Over the last two years I estimate that Dave and I have made the round-trip drive between home and Omaha about forty times. This is what we would typically see in those northern Missouri fields, rows and rows of corn.
These are the images we have been seeing since June 15 when the Missouri river escaped its banks and flooded thousands of acres of farmland. The next few pictures were taken driving south on I-29 at about 70 miles per hour just south of Rock Port. (No, I was not driving and taking pictures. Dave was driving, I was snapping photos.) Have I mentioned how much I love my new camera?
It is very hard to get perspective on how wide spread the flooding actually is. The next few pictures were taken on a bluff right at I-29 and highway 136. This is the point where I-29 is shut down going north. From as far as you can see, looking both south and north, water is everywhere. It actually looks like you are viewing the ocean with the exception of the occasional tree, power pole and grain elevator sitting in the middle of the water.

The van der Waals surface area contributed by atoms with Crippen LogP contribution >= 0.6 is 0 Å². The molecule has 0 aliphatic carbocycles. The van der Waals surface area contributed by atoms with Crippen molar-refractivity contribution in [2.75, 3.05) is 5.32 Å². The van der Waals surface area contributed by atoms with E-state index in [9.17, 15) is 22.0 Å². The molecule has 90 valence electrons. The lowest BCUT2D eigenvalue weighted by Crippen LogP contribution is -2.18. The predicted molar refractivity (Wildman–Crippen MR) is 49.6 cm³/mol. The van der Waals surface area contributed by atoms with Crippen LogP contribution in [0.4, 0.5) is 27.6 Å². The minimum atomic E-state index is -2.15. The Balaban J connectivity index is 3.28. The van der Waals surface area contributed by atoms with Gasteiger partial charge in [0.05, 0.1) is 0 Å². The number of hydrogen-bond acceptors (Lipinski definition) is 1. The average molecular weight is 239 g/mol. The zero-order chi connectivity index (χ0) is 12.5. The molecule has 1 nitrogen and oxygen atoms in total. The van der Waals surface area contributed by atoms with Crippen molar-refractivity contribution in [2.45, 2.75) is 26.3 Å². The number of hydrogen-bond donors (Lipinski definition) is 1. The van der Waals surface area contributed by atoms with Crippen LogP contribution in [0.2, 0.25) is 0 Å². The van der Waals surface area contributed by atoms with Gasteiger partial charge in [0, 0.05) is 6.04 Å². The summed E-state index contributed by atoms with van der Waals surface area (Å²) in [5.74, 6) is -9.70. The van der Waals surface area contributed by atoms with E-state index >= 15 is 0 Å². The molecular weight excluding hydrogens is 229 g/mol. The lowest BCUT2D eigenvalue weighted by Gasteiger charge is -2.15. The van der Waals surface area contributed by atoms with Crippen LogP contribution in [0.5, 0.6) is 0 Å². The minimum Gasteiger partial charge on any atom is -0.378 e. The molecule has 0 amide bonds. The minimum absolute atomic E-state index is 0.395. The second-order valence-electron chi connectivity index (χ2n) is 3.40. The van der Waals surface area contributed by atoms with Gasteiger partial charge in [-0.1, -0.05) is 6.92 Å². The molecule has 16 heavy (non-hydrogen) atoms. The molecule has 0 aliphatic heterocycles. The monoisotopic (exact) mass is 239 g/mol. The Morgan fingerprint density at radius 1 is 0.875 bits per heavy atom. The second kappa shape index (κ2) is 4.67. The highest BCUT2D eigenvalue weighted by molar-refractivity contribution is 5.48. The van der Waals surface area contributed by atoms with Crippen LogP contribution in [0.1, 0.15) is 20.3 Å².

It does appear the water is starting to recede some, but at the rate it is going they are predicting it could be next spring before the water is gone. Life will not be back to normal for the folks who live there for a very long time due to the toll the flood has taken on the fields and the roads. The next picture taken by the Iowa Department of Transportation shows what I-29 looks like now just north of Omaha.
This is not going to be any quick fix. Repairs to the interstate and county roads currently under water could take years. The next two pictures were passed on to me by a co-worker. These fields in Iowa have been farmed by generations of one family. The devastation is unbelievable. Not sure you could recover from this.
The power of nature is breathtaking.